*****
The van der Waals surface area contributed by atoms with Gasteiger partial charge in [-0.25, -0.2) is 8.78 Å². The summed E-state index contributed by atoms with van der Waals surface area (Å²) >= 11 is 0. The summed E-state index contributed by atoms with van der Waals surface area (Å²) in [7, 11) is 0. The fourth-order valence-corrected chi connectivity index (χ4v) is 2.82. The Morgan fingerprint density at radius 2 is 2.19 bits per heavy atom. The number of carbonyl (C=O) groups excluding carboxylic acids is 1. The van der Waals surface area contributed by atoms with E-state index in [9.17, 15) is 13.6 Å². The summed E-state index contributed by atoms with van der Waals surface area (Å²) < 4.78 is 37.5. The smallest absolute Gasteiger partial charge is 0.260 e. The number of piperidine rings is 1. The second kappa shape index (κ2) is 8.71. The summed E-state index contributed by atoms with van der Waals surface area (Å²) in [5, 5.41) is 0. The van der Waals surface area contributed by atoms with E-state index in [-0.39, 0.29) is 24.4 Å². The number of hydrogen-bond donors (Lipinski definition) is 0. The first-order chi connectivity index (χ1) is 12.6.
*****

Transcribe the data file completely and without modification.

The van der Waals surface area contributed by atoms with Gasteiger partial charge in [-0.25, -0.2) is 8.78 Å². The summed E-state index contributed by atoms with van der Waals surface area (Å²) >= 11 is 0. The summed E-state index contributed by atoms with van der Waals surface area (Å²) in [7, 11) is 0. The fourth-order valence-corrected chi connectivity index (χ4v) is 2.82. The Morgan fingerprint density at radius 2 is 2.19 bits per heavy atom. The number of carbonyl (C=O) groups excluding carboxylic acids is 1. The van der Waals surface area contributed by atoms with E-state index in [9.17, 15) is 13.6 Å². The summed E-state index contributed by atoms with van der Waals surface area (Å²) < 4.78 is 37.5. The smallest absolute Gasteiger partial charge is 0.260 e. The number of piperidine rings is 1. The second kappa shape index (κ2) is 8.71. The summed E-state index contributed by atoms with van der Waals surface area (Å²) in [5, 5.41) is 0. The van der Waals surface area contributed by atoms with E-state index in [-0.39, 0.29) is 24.4 Å². The number of hydrogen-bond donors (Lipinski definition) is 0. The first-order chi connectivity index (χ1) is 12.6.